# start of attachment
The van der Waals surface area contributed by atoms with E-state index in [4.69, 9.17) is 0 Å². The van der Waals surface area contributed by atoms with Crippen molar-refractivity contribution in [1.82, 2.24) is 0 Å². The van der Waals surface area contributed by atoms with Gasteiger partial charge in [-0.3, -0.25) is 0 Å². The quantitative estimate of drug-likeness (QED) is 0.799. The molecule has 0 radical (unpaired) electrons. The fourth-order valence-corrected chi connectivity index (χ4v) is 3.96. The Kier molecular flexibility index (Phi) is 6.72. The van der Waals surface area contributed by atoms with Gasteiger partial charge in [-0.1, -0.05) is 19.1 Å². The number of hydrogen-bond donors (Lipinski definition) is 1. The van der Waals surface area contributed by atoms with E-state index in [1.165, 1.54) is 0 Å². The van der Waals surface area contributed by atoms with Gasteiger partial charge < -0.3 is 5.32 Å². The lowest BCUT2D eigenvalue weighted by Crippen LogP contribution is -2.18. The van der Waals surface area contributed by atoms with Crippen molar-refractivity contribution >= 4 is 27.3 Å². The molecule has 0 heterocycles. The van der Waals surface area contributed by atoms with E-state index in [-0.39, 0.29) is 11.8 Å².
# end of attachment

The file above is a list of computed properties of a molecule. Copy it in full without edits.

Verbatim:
The van der Waals surface area contributed by atoms with E-state index in [4.69, 9.17) is 0 Å². The van der Waals surface area contributed by atoms with Crippen molar-refractivity contribution in [1.82, 2.24) is 0 Å². The van der Waals surface area contributed by atoms with Gasteiger partial charge in [-0.3, -0.25) is 0 Å². The quantitative estimate of drug-likeness (QED) is 0.799. The molecule has 0 radical (unpaired) electrons. The fourth-order valence-corrected chi connectivity index (χ4v) is 3.96. The Kier molecular flexibility index (Phi) is 6.72. The van der Waals surface area contributed by atoms with Gasteiger partial charge in [-0.1, -0.05) is 19.1 Å². The number of hydrogen-bond donors (Lipinski definition) is 1. The van der Waals surface area contributed by atoms with E-state index in [1.165, 1.54) is 0 Å². The van der Waals surface area contributed by atoms with Gasteiger partial charge < -0.3 is 5.32 Å². The lowest BCUT2D eigenvalue weighted by Crippen LogP contribution is -2.18. The van der Waals surface area contributed by atoms with Crippen molar-refractivity contribution >= 4 is 27.3 Å². The molecule has 0 heterocycles. The van der Waals surface area contributed by atoms with E-state index in [-0.39, 0.29) is 11.8 Å².